I think it’s ridiculous to suggest that A-Rod isn’t a legitimate 500 home run hitter, or that he deserves some sort of asterisk, or that there’s any question that he should be in the Hall of Fame.  It’s clear to anyone who has paid attention to baseball over the last 15 years that A-Rod is one of the most dominant players of his generation – when he was using steroids and when he wasn’t.  It’s also clear that a majority of star players were using steroids during that time.  It certainly isn’t an isolated thing.  We’ll never know for sure exactly who used steroids and who didn’t.  It’s probably likely that a few players who are already in the Hall of Fame used steroids.  Sure, the players knew it was wrong and they shouldn’t have done it.  But we really need to blame MLB for allowing the steroid usage to go on for so long with no testing.  MLB created an atmosphere where many players felt that they needed to use steroids in order to keep up with everyone else.

Look, nobody can seriously argue that guys like A-Rod, Barry Bonds, Mark McGwire, Rafael Palmeiro, and Roger Clemens were not among the best players of their generation.  Under normal circumstances, there is absolutely no doubt that these guys are Hall of Famers.  Unfortunately, they are all tainted by allegations – and in some cases, proof – that they used steroids during their playing careers.  But the more that we learn about what went on regarding steroids in MLB, the more apparent it becomes that the whole era is tainted, and not just a select few players.  These are still the best players of their era, and I’m starting to feel that they should all be enshrined in Cooperstown despite their steroid usage.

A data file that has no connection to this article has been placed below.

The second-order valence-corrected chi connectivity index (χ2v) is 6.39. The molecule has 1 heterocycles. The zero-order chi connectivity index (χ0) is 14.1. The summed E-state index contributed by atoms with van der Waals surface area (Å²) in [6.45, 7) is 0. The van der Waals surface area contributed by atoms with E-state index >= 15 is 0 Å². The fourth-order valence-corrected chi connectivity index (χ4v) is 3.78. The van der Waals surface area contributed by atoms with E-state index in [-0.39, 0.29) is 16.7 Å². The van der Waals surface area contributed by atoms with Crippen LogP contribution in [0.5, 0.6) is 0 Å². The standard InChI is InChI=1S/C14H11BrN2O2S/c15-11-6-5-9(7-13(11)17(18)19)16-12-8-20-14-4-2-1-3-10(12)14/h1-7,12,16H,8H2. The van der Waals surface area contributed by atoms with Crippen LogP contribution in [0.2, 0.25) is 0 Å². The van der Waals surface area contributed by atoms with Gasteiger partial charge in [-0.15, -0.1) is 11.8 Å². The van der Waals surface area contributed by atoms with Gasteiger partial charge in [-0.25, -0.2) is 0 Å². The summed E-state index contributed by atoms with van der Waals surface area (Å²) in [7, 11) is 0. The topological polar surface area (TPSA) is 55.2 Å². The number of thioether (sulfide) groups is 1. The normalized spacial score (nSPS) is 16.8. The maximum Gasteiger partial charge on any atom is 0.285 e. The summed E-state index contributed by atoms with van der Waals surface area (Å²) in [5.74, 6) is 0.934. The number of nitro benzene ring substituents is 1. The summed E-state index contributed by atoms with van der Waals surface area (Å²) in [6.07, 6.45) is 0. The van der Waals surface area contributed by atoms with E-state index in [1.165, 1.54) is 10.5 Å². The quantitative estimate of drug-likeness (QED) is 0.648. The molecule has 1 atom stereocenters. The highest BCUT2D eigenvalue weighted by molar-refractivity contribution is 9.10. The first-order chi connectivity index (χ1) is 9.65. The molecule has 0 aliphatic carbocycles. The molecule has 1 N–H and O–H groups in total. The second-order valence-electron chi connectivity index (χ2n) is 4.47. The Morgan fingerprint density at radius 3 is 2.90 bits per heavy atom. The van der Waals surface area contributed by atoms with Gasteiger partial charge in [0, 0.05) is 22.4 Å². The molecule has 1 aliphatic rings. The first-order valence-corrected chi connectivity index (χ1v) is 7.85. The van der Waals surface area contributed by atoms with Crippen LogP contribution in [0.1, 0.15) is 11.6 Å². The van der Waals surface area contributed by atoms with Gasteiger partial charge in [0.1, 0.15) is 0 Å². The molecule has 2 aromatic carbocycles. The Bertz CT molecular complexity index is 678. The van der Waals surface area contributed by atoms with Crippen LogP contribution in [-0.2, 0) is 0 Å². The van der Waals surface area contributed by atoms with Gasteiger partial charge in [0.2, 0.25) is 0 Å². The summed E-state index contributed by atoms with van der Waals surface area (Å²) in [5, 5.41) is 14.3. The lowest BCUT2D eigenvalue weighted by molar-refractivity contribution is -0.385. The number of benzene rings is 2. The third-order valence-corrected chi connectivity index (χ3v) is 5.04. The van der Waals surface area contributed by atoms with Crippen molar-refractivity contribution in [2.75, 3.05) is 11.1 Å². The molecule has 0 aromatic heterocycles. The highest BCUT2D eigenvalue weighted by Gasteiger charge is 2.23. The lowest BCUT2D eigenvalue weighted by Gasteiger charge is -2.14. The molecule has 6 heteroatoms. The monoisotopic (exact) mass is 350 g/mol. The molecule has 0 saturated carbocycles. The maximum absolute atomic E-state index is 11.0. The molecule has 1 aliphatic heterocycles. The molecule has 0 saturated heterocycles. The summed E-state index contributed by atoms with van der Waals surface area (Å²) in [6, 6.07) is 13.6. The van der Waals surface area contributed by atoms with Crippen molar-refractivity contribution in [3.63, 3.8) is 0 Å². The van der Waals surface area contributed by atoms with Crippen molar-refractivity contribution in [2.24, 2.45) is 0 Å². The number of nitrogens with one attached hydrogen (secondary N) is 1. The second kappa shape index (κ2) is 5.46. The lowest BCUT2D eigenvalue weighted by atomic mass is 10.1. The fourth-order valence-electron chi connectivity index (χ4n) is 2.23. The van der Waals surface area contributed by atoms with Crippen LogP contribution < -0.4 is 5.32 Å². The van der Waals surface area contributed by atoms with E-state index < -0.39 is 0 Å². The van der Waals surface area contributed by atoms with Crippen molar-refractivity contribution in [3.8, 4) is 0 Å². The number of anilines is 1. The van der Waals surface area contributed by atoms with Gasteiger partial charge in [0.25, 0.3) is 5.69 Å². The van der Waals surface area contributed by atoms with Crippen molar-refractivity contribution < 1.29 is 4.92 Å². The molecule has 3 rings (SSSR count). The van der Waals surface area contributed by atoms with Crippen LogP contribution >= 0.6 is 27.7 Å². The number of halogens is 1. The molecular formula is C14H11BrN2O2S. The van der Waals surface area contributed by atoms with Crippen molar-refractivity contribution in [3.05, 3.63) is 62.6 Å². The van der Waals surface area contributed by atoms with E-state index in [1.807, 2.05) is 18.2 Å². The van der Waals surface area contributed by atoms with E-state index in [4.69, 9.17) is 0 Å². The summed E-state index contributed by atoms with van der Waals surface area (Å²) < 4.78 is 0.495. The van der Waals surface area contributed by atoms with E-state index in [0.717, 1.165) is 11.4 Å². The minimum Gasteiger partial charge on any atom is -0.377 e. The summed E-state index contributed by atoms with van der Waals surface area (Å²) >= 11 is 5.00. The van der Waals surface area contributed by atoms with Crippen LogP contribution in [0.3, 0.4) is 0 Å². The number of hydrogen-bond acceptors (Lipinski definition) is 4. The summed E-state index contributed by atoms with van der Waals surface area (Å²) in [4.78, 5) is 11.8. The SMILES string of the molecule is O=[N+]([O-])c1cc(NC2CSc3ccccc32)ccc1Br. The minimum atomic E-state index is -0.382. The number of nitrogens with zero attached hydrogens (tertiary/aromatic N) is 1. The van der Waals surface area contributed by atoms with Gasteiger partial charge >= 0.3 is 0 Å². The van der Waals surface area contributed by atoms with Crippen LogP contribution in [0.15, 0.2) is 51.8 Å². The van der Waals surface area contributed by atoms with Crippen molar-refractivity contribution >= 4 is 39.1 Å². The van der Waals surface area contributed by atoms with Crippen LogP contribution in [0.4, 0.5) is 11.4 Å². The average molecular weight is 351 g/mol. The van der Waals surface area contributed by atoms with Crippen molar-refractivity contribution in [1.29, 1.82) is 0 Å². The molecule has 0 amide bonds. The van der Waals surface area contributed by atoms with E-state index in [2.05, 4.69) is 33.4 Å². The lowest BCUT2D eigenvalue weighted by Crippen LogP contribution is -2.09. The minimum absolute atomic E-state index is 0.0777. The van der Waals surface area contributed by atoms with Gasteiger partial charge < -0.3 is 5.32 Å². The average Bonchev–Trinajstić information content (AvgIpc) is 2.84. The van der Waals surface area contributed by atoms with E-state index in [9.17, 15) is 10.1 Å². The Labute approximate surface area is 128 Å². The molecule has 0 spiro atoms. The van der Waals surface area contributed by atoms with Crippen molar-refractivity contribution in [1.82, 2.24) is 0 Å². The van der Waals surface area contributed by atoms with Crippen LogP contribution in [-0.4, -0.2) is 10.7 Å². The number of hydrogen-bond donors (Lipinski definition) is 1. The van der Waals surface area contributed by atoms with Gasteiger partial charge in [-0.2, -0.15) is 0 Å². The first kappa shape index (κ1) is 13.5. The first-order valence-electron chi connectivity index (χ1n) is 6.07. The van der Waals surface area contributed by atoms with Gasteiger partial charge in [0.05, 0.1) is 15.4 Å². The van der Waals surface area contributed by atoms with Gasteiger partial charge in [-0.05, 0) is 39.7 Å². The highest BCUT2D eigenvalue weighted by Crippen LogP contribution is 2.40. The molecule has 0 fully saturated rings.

Should they be admired as much as players like Babe Ruth or Willie Mays who played without chemical enhancement?  No, but I don’t see how you can justify keeping all of these players out of the Hall of Fame unless it is decided that no one who played in the steroid era can be in the Hall of Fame.  And that would be totally ridiculous.

I have to say that I was impressed by A-Rod’s quick public admission and apology for using steroids, even though he denied it in the past.  I would like to see that from the other stars who are guilty of using steroids.  The thing that upsets me the most about the known steroid users is that so many of them continue to lie about it.  Mark McGwire famously pleaded the fifth.  Rafael Palmeiro lied before Congress.  Barry Bonds continues to deny it.  And Roger Clemens continues to make a complete ass of himself.  If these players would be as honest and open about steroids as Jose Canseco has been, and as Alex Rodriguez is now, it would really help me and other baseball fans to fully understand what went on during the steroid era and begin the healing process with these players.

I also want to preemptively defend the sport of baseball from those who will argue that this problem somehow only affects baseball.  Steroid usage occurs in many other sports, including football, but people seem content to turn a blind eye.  Let’s take Shawne Merriman as an example.  He’s one of the biggest stars in the NFL, and few people seem to care that he failed a steroid test and was suspended for four games in 2006.  I don’t hear anyone saying that there should be an asterisk next to his sack totals.